The ceiling of the lobby was actually the top of the building, for it was hollow in the middle, like a big, glass doughnut. There were a few couches scattered around the edges of the lobby, and a few green plants, but for the most part it was empty space.

Right smack in the middle of the immense room--and it was, which made it look spectacular--sat one small work-station, consisting of a circular desk with a secretary behind it.

"Hey, Mel," the secretary called out. Mel waved the envelope at the secretary and she grinned. "I'll give him a call, so he'll be expecting you," she said. "Good job."

"Thanks," Mel replied. The secretary made good on her promise and lifted the phone. Mel crossed the lobby and reached one of the two elevators. She waited patiently humming to herself, and finally the door opened with a swish and a beep. She got in and pressed the button, closing the doors. Then she went in the opposite direction that people would have predicted, if they knew her mission: she went up.

She stood waiting by the big steel door, until, at last, it opened silently. She walked into the office, and up to the desk. As the occupant of the office was on the phone, she waited in front of the polished marble bureau, and stared at the view from the windows.

After a moment her boss put the phone on the receiver. She handed him the envelope. He took it, and looked carefully at its contents, then he smiled. It was a strange smile, a smile that didn't quite look wrong, it didn't look quite right, either.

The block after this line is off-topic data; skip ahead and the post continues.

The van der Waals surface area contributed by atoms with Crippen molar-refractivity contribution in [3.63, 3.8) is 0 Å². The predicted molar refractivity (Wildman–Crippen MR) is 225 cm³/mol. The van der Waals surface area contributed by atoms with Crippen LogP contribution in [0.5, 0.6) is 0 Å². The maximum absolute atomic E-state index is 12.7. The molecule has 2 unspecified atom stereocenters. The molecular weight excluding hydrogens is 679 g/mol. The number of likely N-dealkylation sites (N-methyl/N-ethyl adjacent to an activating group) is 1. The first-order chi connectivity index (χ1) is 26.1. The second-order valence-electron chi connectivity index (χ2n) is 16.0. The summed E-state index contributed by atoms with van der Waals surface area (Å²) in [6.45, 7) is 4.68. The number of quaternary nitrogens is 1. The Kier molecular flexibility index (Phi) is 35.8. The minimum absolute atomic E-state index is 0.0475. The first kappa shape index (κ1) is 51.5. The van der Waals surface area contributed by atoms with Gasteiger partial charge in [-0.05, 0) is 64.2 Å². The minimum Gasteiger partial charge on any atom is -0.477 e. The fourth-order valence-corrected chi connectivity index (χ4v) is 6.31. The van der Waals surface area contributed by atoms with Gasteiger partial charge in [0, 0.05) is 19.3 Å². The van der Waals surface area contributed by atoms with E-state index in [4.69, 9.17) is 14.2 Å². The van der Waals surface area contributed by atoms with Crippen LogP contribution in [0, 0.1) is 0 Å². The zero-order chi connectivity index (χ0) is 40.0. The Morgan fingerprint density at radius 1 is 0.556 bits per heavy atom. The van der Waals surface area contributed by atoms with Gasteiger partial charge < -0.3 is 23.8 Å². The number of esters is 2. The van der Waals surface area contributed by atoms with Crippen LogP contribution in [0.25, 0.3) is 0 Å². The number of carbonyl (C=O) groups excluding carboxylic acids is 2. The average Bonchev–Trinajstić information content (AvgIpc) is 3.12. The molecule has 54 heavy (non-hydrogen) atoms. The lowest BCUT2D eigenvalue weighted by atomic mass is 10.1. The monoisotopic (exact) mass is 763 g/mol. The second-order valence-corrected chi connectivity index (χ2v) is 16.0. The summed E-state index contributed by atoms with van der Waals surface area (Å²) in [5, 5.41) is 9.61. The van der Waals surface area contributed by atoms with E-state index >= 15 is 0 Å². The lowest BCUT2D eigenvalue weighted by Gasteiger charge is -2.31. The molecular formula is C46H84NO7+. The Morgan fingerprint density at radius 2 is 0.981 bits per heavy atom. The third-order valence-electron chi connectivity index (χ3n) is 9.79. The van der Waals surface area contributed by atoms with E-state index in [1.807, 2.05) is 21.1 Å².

"Good job, Mel. Expect a nice commission," he congratulated, in a soft, calm voice, grinning his odd smile.

"Thank you," Mel replied.

15 Years Later

Professor Jeremy Adams turned on the television, sitting down on the couch while he ate his macaroni and cheese. Since he didn't care for that channel very much, he started flipping, when suddenly, something caught his eye. He stopped, and turned up the volume.

"--just been put on the shelves now, and not for much longer, at the rate they've been going! New! Fifteen years in the making! The revolutionary new treatment for the cynical and the faithless! It makes a great gift too: it's something for anyone who's lacking a little something.... SOUL-IN-A-CAN! Made from one hundred percent all-natural ingredients!"

Jeremy stared, incredulous. "Well I'll be damned," he said.